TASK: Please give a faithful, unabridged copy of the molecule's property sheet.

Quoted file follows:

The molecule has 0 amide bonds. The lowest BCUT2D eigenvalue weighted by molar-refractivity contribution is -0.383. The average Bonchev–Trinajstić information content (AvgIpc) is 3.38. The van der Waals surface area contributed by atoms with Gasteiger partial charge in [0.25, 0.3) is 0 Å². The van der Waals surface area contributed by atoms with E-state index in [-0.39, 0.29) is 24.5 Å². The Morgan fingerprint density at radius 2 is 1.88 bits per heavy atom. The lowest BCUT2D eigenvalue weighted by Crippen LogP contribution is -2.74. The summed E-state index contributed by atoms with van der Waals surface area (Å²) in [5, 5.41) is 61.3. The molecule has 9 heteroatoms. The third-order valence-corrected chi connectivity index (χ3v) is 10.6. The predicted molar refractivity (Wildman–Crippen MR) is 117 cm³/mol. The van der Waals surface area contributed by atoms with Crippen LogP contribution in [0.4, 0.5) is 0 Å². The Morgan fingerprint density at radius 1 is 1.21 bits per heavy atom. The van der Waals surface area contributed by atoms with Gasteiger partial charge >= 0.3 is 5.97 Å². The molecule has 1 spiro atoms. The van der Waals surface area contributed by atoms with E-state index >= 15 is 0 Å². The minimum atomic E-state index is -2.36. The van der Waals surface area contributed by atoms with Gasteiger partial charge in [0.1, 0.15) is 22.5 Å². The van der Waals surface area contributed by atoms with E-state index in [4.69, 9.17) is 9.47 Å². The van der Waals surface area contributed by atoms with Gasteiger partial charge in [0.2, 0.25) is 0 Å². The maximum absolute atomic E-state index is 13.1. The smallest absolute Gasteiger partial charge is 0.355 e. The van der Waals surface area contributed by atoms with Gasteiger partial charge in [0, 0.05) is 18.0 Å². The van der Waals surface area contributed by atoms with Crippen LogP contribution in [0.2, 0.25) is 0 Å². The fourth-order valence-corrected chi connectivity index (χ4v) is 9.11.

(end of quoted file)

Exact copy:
The molecule has 0 amide bonds. The lowest BCUT2D eigenvalue weighted by molar-refractivity contribution is -0.383. The average Bonchev–Trinajstić information content (AvgIpc) is 3.38. The van der Waals surface area contributed by atoms with Gasteiger partial charge in [0.25, 0.3) is 0 Å². The van der Waals surface area contributed by atoms with E-state index in [-0.39, 0.29) is 24.5 Å². The Morgan fingerprint density at radius 2 is 1.88 bits per heavy atom. The lowest BCUT2D eigenvalue weighted by Crippen LogP contribution is -2.74. The summed E-state index contributed by atoms with van der Waals surface area (Å²) in [5, 5.41) is 61.3. The molecule has 9 heteroatoms. The third-order valence-corrected chi connectivity index (χ3v) is 10.6. The predicted molar refractivity (Wildman–Crippen MR) is 117 cm³/mol. The van der Waals surface area contributed by atoms with Crippen LogP contribution in [0.4, 0.5) is 0 Å². The Morgan fingerprint density at radius 1 is 1.21 bits per heavy atom. The van der Waals surface area contributed by atoms with Gasteiger partial charge >= 0.3 is 5.97 Å². The molecule has 1 spiro atoms. The van der Waals surface area contributed by atoms with E-state index >= 15 is 0 Å². The minimum atomic E-state index is -2.36. The van der Waals surface area contributed by atoms with Gasteiger partial charge in [0.1, 0.15) is 22.5 Å². The van der Waals surface area contributed by atoms with E-state index in [4.69, 9.17) is 9.47 Å². The van der Waals surface area contributed by atoms with Gasteiger partial charge in [0.2, 0.25) is 0 Å². The maximum absolute atomic E-state index is 13.1. The smallest absolute Gasteiger partial charge is 0.355 e. The van der Waals surface area contributed by atoms with Gasteiger partial charge in [0, 0.05) is 18.0 Å². The van der Waals surface area contributed by atoms with Crippen LogP contribution in [0.2, 0.25) is 0 Å². The fourth-order valence-corrected chi connectivity index (χ4v) is 9.11.